Person:Margaret Thomas (43)

Margaret Thomas
b.WFT Est 1740-1750
  1. Mary Ann Thomas1740-1749 -
  2. Margaret Thomas1740-1750 -
  3. Anna Maria Thomas1740-1750 -
  4. Samuel Thomas1740 -
  5. Abraham Thomas1756 - 1843
m. 1768
Facts and Events
Name Margaret Thomas
Gender Female
Birth? WFT Est 1740-1750
Marriage 1768 Culpeper County, Virginiato Everhard Hupp

From "Germanna History", Notes:

Nr. 1439: Continuing with the family of Michael Thomas, Margaret was a daughter who married Everhard Hupp. Some say the marriage took place about 1768, probably in Culpeper County, Virginia. The will of Philip Hoop (Hupp) is recorded on pages 264-5 of Will Book A of Culpeper County. It was dated in April of 1761 and proved in the fall of that year. The executors of the will were the wife, Elizabeth, and Henry Aylor. Henry married a daughter of John Thomas, Sr., and Anna Maria Blankenbaker. Michael Thomas was a son of Anna Maria Blankenbaker Thomas. About 1770 several members of the Hupp family moved to southwest Pennsylvania in the general vicinity of Redstone Fort. One fix on the time they moved is that Everhart and John Hupp deeded away land in Culpeper County in 1769.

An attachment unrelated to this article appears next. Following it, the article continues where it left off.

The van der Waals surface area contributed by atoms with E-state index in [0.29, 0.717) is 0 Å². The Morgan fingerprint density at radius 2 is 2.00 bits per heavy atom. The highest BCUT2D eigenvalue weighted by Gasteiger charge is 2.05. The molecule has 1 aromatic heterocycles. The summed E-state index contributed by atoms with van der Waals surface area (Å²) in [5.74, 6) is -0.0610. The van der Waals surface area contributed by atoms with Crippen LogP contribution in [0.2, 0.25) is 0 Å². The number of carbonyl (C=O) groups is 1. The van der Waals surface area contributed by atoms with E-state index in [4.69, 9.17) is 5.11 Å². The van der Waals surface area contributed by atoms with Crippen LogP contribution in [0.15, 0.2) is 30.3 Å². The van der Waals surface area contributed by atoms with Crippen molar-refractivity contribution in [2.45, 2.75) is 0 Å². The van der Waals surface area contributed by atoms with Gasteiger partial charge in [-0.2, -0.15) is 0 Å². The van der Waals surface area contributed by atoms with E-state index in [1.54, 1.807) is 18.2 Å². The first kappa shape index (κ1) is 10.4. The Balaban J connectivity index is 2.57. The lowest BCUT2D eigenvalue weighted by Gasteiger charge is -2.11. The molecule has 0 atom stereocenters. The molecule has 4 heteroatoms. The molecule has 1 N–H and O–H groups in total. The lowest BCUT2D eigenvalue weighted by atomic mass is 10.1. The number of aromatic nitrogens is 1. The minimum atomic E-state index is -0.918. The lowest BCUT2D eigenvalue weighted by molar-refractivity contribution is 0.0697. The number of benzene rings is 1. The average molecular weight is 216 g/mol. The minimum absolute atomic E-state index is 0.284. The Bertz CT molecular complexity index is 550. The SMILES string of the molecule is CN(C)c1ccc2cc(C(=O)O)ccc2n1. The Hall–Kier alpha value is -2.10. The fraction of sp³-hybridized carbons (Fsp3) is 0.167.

The moves of the (Michael) Thomas family and the Hupp family to northern Augusta County in Virginia, later to be a part of Pennsylvania, were probably connected. The Hupps were among the earliest recorded settlers in the Ten Mile Creek area. Another family from Culpeper that moved about this same time was George Bumgarner. Some say that the Bumgarners were in the area about 1766. Early road petitions mention Everhard Hupp’s mill.

It is said that Margaret Thomas, the wife of Everhard Hupp, was the first white woman west of the Monongahela River. Even under the difficult circumstances of life there, Everhard and Margaret had eleven children. Everhard and Margaret did not move to Kentucky, but lived their lives at Ten Mile Creek. The region at first was shared by both the white man and the Indian. In five generations, from Matthias Plankenbühler of Gresten, Austria, members of the family had moved to western Pennsylvania along the route, Neuenbürg, Germany, to Virginia, and on to Pennsylvania.

It was with some surprise, when I was looking through the church records for Neuenbürg, Germany, that I encountered the name Hepp. In a village not too far away from that, in Eppingen, I met the names Hepp, Hopp, and Hupe. One starts to wonder if it was an accident that there was a Thomas and Hupp marriage in Virginia. Perhaps the experience of the Thomases had something to do with the Hupps being in Virginia.